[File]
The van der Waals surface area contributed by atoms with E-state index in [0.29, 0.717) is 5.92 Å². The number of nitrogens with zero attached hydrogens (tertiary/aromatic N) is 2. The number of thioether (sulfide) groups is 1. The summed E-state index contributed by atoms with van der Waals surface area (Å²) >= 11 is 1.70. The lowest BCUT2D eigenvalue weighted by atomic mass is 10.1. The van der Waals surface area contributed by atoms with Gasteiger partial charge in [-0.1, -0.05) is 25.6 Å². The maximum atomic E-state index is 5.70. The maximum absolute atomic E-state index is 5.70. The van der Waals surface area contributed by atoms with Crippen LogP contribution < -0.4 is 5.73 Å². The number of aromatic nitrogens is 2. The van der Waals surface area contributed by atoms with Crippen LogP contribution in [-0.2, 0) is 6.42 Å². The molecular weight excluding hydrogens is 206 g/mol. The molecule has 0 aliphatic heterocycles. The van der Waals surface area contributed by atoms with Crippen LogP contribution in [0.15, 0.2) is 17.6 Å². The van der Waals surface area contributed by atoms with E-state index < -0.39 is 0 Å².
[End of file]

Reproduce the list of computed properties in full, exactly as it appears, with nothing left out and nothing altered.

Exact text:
The van der Waals surface area contributed by atoms with E-state index in [0.29, 0.717) is 5.92 Å². The number of nitrogens with zero attached hydrogens (tertiary/aromatic N) is 2. The number of thioether (sulfide) groups is 1. The summed E-state index contributed by atoms with van der Waals surface area (Å²) >= 11 is 1.70. The lowest BCUT2D eigenvalue weighted by atomic mass is 10.1. The van der Waals surface area contributed by atoms with Gasteiger partial charge in [-0.1, -0.05) is 25.6 Å². The maximum atomic E-state index is 5.70. The maximum absolute atomic E-state index is 5.70. The van der Waals surface area contributed by atoms with Crippen LogP contribution < -0.4 is 5.73 Å². The number of aromatic nitrogens is 2. The van der Waals surface area contributed by atoms with Crippen LogP contribution in [-0.2, 0) is 6.42 Å². The molecular weight excluding hydrogens is 206 g/mol. The molecule has 0 aliphatic heterocycles. The van der Waals surface area contributed by atoms with Crippen LogP contribution in [0.15, 0.2) is 17.6 Å². The van der Waals surface area contributed by atoms with E-state index < -0.39 is 0 Å².